Relief Web 25 March 2021
A new report says South Sudanese journalists, rights activists and opposition members living outside the country are still at risk of being harassed and even killed by South Sudanese authorities, most notably by the National Security Service (NSS) intelligence agency.
The 43-page report, “No Refuge: South Sudan’s Targeting of Refugee Human Rights Defenders,” was compiled by Ireland-based rights group Front Line Defenders and contains testimonies from 14 South Sudanese human rights defenders living in Kenya, Uganda and Tanzania.
Adam Shapiro is the Frontline Defenders head of communications. He told VOA’s South Sudan in Focus that when human rights defenders leave South Sudan to seek refuge, there is no guarantee of safety for them.
“The picture painted by the research leaves no doubt. South Sudan’s NSS is able, and more than willing, to try to silence civil society even when human rights defenders leave South Sudan. The agency is responsible for the creation of a climate of fear and distrust among refugee human rights defenders in neighboring countries,” Shapiro said.
Voice of America 25 March 2021
Yesterday, the United Nations Human Rights Council (HRC) renewed the mandate of the UN Commission on Human Rights in South Sudan.
Given the country’s ongoing rights crisis and widespread impunity for serious international crimes, the renewal shouldn’t have been in doubt. And yet until the votes were tallied, it wasn’t a given.
The resolution for renewal preserved the Commission’s robust investigatory mandate that lays the groundwork for future criminal accountability through the collection and preservation of evidence and determining responsibility for the crimes. It also retained the Commission’s mandate on technical assistance and capacity-building, including to law enforcement institutions, and on the promotion and protection of human rights and fundamental freedoms.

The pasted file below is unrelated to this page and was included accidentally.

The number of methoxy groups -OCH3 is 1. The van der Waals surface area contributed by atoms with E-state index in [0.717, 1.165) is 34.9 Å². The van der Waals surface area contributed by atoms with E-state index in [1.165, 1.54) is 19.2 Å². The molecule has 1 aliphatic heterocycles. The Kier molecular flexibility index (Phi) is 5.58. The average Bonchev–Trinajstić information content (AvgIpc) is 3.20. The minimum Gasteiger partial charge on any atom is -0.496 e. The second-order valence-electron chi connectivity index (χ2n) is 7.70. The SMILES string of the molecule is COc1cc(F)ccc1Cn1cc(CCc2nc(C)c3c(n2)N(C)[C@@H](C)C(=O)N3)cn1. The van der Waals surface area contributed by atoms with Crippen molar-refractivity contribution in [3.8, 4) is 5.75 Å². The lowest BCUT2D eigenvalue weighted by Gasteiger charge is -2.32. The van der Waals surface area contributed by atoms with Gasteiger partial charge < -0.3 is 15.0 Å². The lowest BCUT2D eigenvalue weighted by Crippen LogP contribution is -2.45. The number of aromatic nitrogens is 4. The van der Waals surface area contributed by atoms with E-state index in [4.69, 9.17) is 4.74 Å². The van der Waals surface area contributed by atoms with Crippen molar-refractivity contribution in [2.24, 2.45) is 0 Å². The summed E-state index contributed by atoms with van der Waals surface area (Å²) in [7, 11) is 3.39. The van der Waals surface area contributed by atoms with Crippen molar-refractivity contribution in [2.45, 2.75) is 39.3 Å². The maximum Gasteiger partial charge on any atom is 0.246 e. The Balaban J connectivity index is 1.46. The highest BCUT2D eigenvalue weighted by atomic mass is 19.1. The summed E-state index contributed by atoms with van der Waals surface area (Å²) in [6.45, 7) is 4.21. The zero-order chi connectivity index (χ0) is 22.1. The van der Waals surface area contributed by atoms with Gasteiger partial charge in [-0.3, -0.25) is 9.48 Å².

But Cameroon presented an alternative resolution on behalf of the African group proposing to completely dismantle the Commission’s evidence collection and preservation mandate and replace it with a weaker technical and capacity building role by the Office of the High Commissioner. Had it passed, the resolution would not only have been a blow to the many victims, but would have emboldened a government that has allowed violations and impunity to persist.
Human Rights Watch 25 March 2021
Human rights violations in Western Sahara, which is occupied by the Kingdom of Morocco, targetting Saharawi separatist journalists, civilians, and separatist activists have intensified after an escalation in November ended three decades of relative peace in the region.